11. Mike Huckabee  He washed out in the previous presidential election cycle as soon as he faced primaries in the large urbanized states; what has changed?

10. Rick Santorum  Similarly, this guy has a problem tolerating diversity.  He fizzled out last time and hasn’t scored any big accomplishment to improve voters’ negative perceptions of him.   

9. Chris Christie  An east-coast media darling.  Someone who disavows responsibility for his underlings in the tiny state of New Jersey shouldn’t be put in charge of a vast federal bureaucracy.

8. Scott Walker  He’s far too provincial and inexperienced to be put in charge of America’s foreign affairs.  I’m not sure he could pass a course in geography.  Remember Rick Perry?  Walker is unlikely to fare well with a population that’s far more ethnically and racially diverse than that of Wisconsin.  Charges of corruption have already begun dogging him.

7. Marco Rubio  He’s smart; he’s likeable; but he isn’t ready.  While he’s shown his ability to ‘talk the talk’ with Florida’s diverse voters, I doubt that struggling Americans will find much to identify with in him.  He’s more of a wunderkind, a Latino JFK.

6. Bobby Jindal  Smarter and more nuanced than Scott Walker, Jindal is a talent with significant liabilities.  Though I wrote him off a long time ago after his abysmal 2009 State of the Union Response, he conveys more sophistication and sincerity when speaking off the cuff.  As a man of color, a Southerner (not a Floridian—big difference), and a child of immigrants, he speaks effectively about the need for cultural unity, a major underlying worry that American leaders seldom constructively address.  This guy doesn’t play identity politics—hooray!   He needs to get onto the national stage, but is running for president this time around really the best way?

5. Rick Perry  Like it or not, we have to pay attention to him, because he’s governing one of the largest of the states and by some measures it’s thriving.  He’s still going to have problems persuading anyone that he’s competent to conduct the nation’s foreign affairs, but his no-holds-barred pro-corporate approach to the economy is going to win him a lot of powerful backing.  He’s going to emerge as the leading pro-business anti-regulation candidate (unless he fails to beat those felony charges).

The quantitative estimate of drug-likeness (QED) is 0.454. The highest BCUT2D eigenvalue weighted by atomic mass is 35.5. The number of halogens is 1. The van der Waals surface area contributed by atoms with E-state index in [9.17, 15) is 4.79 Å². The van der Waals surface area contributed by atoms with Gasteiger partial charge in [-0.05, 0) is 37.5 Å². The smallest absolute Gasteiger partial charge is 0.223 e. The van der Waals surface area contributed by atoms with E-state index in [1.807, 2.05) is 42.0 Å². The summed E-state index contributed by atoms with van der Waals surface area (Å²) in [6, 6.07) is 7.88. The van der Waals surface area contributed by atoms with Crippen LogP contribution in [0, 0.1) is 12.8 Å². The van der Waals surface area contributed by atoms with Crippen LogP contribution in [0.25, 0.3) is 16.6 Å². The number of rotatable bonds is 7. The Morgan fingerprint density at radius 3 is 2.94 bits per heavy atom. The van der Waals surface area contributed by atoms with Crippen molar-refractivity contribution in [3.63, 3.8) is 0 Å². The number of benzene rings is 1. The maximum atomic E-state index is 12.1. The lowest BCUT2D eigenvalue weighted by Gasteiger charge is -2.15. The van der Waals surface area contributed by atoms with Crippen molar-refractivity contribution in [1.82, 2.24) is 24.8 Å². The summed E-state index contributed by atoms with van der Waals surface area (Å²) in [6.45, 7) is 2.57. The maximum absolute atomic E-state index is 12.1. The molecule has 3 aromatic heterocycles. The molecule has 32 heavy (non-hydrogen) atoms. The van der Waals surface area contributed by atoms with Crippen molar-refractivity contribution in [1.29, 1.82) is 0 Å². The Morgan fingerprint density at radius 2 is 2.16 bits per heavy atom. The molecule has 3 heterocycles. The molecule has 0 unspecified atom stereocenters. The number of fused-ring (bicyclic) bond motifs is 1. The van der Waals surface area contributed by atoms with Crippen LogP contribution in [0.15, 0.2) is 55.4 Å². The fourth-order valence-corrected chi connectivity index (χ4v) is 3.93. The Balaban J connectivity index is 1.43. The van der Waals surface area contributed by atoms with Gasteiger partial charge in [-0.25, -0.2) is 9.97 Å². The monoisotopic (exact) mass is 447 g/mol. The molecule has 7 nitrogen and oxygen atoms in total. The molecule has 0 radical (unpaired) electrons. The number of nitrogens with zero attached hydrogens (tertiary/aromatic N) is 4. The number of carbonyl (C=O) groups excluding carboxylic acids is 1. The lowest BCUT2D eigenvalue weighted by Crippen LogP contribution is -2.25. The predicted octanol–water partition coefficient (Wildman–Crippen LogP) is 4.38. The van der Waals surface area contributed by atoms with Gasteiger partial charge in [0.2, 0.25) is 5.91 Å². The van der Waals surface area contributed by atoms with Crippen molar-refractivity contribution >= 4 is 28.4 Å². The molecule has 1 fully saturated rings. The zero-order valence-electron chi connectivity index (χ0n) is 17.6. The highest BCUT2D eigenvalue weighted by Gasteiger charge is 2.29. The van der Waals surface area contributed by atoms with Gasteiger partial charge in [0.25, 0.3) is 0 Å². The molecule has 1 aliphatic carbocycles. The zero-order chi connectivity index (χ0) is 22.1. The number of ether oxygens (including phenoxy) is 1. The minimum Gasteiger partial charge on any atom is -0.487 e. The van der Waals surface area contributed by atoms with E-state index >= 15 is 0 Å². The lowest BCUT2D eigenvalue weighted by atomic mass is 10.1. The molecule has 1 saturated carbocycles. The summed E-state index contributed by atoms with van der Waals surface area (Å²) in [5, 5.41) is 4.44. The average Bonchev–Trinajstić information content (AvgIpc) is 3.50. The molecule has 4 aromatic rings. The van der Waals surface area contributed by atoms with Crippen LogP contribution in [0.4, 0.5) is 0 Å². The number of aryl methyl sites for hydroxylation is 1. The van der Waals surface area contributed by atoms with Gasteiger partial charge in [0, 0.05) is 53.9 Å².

4. Lindsey Graham  An interesting candidate who’s got some name recognition and might be an effective president, given his extensive experience of Washington and the Senate.  He’s got foreign-policy chops, coupled with what pass for socially moderate views, but is probably too much of a hawk to prevail, given that main-street Americans wants to do less overseas.  He might do better than expected if he succeeds in mobilizing the southern and mid-Atlantic base of the GOP outside Florida.  On the other hand, he might suffer from “Senator-speak,” Christopher Dodd’s problem.

3. John Kasich  You haven’t been hearing much about him because he’s been too busy running Ohio.  Besides, this guy will never be much of a media darling.  Of all the truly conservative candidates, however, this one is the most formidable, because he is from a large industrial state, and is the most experienced of all candidates in addressing the nation’s profound economic pain on the front line.  I believe that as many of the less viable conservative candidates drop out, conservative voters will gravitate toward Kasich.

2. Jeb Bush  He will remain near the top because he is the safest choice.  Choosing the “Bush brand’ means getting all the human capital arrayed around the Bushes in their individuality—a factor positively associated with continuity in these changing and uncertain times.  Wigged out by all the unknown qualities of all the other candidates, many moderate and benighted GOP voters will pull the lever for Bush.  The candidate himself has yet to show that he has a ‘fire in his belly,’ making him vulnerable to more ardent rivals, like Rand Paul.

1. Rand Paul  This guy remains formidable because he’s one of the few candidates who could draw in a lot of voters who don’t normally swing Republican and beat Hillary Clinton.  Moreover, with his off-beat combination of libertarian and unorthodox views, Paul is one of the few Republican candidates who could actually catalyze the Republican Party and configure it into something new.   He’s won a lot of respect because of his willingness to assert his convictions without doing so (as Cruz has) at the expense of his party.  His opposition to the growing surveillance state and his occasional willingness to cross the aisle to support positions similar to those of President Obama mark him as a maverick and a game-changer within the GOP.  It would be cool if he could redefine the voting blocks that make up the GOP, something that hasn’t been done since the Reagan Revolution of 1980.